Western Indian Ocean Marine Science Association

The effectiveness of community-based organizations in managing coastal resources in the Western Indian Ocean

Lead Institution: James Cook University (JCU)
Project Country:
Investigators: Joshua E. Cinner
Project Summary:

Fisheries and coastal resources offer a unique opportunity and challenge for the development of co-management due, in part, to the independent nature of the resource users and the dynamic nature of aquatic resources. Co-management should be viewed not as a single strategy to solve all problems of fisheries and coastal resources management, but rather as a process of resource management; maturing, adjusting and adapting to changing conditions over time. Thus, the co-management process is inherently adaptive, relying on systematic learning and the progressive accumulation of knowledge for improved resource management (Pomeroy & Rivera-Guieb 2006).
Over the last two decades, research and case studies undertaken at different locations around the world have documented many cases, both successful and unsuccessful, of co-management in fisheries and other coastal resources (Berkes et al. 1996; DeCosse & Jayawickrama 1998; Hoefnagel & Smit 1996; Jentoft & Kristofferson 1989; Normann et al. 1998; White et al. 1994). From the results of this research, key conditions are emerging which are central to developing and sustaining successful co-management arrangements (Pinkerton 1989, 1993, 1994). The list is long and varied, and is continually growing as new insights emerge from both theoretical and empirical research. It should be noted that these conditions are not absolute or complete. There can be successful co-management without having met all of the conditions. However, consensus is growing that the more of these conditions that are satisfied in a particular situation, the greater the chances for successful implementation of co-management.
The purpose of this paper is to present and discuss key conditions for the successful implementation of fisheries and coastal co-management identified in Southeast Asia, Africa, the Pacific and the wider Caribbean. These four regions were selected as several recent research and development projects have produced outputs in which key conditions have been identified. The conditions are reported on a regional basis not for a specific country as this is how the authors have presented their results. It is expected that specific conditions would differ by country. These conditions will embrace the wide range of aspects that can affect the implementation and performance of co-management and activities from resources and fisheries, to cultural and institutional dimensions. The paper will conclude with a discussion of policy implications for fisheries and coastal co-management.

What were the problems the project intended to address?:

Despite the critical economic importance of coral reefs to coastal communities in Australia and throughout the world (Moberg & Folke 1999), few studies have quantitatively examined relationships between design principles, socioeconomic conditions, and the success of the co-management institutions increasingly used to govern coral reefs (McClanahan et al. 2006; Pollnac et al. 2001). Many of the studies relevant to co-managing coral reefs have either been case studies or comparative studies confined to relatively small geographical areas (Russ & Alcala 1999). There has been little systematic effort to understand how both design principles and socioeconomic factors identified in case studies influence the success of co-management over broader spatial or social scales (Cinner et al. 2005; Pollnac et al. 2001; but see Sen & Nielsen 1996). Comparative studies can help us better understand these relationships by revealing broader patterns, such as whether there are thresholds of factors like population or poverty beyond which certain co-management arrangements become untenable. The aim of this project was to broaden our understanding of how socioeconomic conditions and design principles are related to the success (or failure) of co-managing coral reef resources over a broad geographic context.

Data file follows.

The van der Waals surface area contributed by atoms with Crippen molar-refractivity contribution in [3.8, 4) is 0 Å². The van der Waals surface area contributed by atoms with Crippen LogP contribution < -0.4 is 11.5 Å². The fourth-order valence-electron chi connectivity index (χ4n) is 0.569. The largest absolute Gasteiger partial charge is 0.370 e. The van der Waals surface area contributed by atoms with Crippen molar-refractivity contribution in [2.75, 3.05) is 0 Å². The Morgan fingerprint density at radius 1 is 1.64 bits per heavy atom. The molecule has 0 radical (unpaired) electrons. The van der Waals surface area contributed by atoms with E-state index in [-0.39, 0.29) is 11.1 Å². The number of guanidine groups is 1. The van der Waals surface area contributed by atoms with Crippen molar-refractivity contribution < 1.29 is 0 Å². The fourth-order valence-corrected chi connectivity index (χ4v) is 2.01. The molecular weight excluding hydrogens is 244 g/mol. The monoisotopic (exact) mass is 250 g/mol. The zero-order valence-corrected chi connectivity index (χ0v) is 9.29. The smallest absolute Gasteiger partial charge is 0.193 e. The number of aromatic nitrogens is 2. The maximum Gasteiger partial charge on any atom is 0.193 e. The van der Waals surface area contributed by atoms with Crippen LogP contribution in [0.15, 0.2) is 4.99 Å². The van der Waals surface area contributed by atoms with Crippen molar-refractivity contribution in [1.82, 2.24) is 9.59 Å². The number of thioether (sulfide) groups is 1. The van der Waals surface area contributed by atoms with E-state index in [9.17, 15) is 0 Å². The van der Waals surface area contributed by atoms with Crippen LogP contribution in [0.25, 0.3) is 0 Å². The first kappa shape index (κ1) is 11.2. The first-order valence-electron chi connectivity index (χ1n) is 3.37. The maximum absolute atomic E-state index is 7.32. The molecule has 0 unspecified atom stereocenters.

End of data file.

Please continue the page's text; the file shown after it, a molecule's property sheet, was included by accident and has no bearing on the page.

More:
Project Objectives:

1. Review the extent to which coral reef co-management has been evaluated.
2. Examine the design structure, legislative context, and socioeconomic conditions under which co-management systems operate.
3. Quantify the effectiveness of co-management systems;
4. Identify the specific socioeconomic factors and institutional design principles that are related aspects of co-management success;
5. Provide recommendations for activities that will improve the effectiveness of co-management and disseminate these to relevant institutions and communities.

Study Sites:
Publications:

1. Pollnac, R, P Christie, JE Cinner, T Dalton, TM Daw, GE Forrester, NAJ Graham, TR McClanahan (2010). Marine reserves as linked social-ecological systems. Invited article in Proceedings of the National Academy of Sciences (PNAS) 107(43): 18262-18265
2. Pomeroy, R , J Cinner and J Raakjaer Nielsen. (2011) Conditions for Successful Fisheries and Coastal Resources Co-management: Lessons Learned in Asia, Africa, the Pacific, and the wider Caribbean. In Cutts, R (ed.) Small scale fisheries management: Frameworks and approaches for the developing world, CABI Publishing, pp. 256
3. Wamukota, A., JE Cinner, TR McClanahan (accepted). Co-management of coral reef fisheries: A critical evaluation of the literature. Marine Policy.